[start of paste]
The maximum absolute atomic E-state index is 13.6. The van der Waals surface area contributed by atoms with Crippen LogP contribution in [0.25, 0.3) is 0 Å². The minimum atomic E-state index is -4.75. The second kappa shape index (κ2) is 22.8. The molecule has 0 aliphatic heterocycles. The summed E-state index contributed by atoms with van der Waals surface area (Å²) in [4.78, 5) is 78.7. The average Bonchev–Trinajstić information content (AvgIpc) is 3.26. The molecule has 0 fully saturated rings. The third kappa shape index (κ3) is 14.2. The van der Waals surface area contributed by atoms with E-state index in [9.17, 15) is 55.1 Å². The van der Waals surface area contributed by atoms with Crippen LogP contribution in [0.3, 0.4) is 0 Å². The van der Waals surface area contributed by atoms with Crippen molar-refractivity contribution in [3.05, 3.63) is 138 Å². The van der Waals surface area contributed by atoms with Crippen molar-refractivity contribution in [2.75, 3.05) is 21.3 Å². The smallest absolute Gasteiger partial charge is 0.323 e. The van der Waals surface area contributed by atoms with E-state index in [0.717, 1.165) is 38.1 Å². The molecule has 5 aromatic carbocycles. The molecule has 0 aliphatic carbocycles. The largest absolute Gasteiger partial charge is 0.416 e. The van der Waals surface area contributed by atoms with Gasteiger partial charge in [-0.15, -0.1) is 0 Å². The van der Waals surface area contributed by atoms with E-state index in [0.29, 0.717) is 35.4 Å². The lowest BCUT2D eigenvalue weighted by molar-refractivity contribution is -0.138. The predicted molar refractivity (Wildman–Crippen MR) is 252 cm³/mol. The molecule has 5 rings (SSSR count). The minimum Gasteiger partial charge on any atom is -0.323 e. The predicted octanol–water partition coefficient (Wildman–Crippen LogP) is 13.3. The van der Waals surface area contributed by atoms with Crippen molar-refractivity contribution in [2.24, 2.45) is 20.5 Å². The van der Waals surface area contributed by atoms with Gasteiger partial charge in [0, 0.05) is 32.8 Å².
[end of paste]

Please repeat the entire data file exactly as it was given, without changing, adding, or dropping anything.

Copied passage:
The maximum absolute atomic E-state index is 13.6. The van der Waals surface area contributed by atoms with Crippen LogP contribution in [0.25, 0.3) is 0 Å². The minimum atomic E-state index is -4.75. The second kappa shape index (κ2) is 22.8. The molecule has 0 aliphatic heterocycles. The summed E-state index contributed by atoms with van der Waals surface area (Å²) in [4.78, 5) is 78.7. The average Bonchev–Trinajstić information content (AvgIpc) is 3.26. The molecule has 0 fully saturated rings. The third kappa shape index (κ3) is 14.2. The van der Waals surface area contributed by atoms with E-state index in [9.17, 15) is 55.1 Å². The van der Waals surface area contributed by atoms with Crippen LogP contribution in [0.3, 0.4) is 0 Å². The van der Waals surface area contributed by atoms with Crippen molar-refractivity contribution in [3.05, 3.63) is 138 Å². The van der Waals surface area contributed by atoms with Crippen molar-refractivity contribution in [2.75, 3.05) is 21.3 Å². The smallest absolute Gasteiger partial charge is 0.323 e. The van der Waals surface area contributed by atoms with E-state index in [0.717, 1.165) is 38.1 Å². The molecule has 5 aromatic carbocycles. The molecule has 0 aliphatic carbocycles. The largest absolute Gasteiger partial charge is 0.416 e. The van der Waals surface area contributed by atoms with Gasteiger partial charge in [-0.15, -0.1) is 0 Å². The van der Waals surface area contributed by atoms with E-state index in [0.29, 0.717) is 35.4 Å². The lowest BCUT2D eigenvalue weighted by molar-refractivity contribution is -0.138. The predicted molar refractivity (Wildman–Crippen MR) is 252 cm³/mol. The molecule has 5 rings (SSSR count). The minimum Gasteiger partial charge on any atom is -0.323 e. The predicted octanol–water partition coefficient (Wildman–Crippen LogP) is 13.3. The van der Waals surface area contributed by atoms with Crippen molar-refractivity contribution in [2.24, 2.45) is 20.5 Å². The van der Waals surface area contributed by atoms with Gasteiger partial charge in [0, 0.05) is 32.8 Å².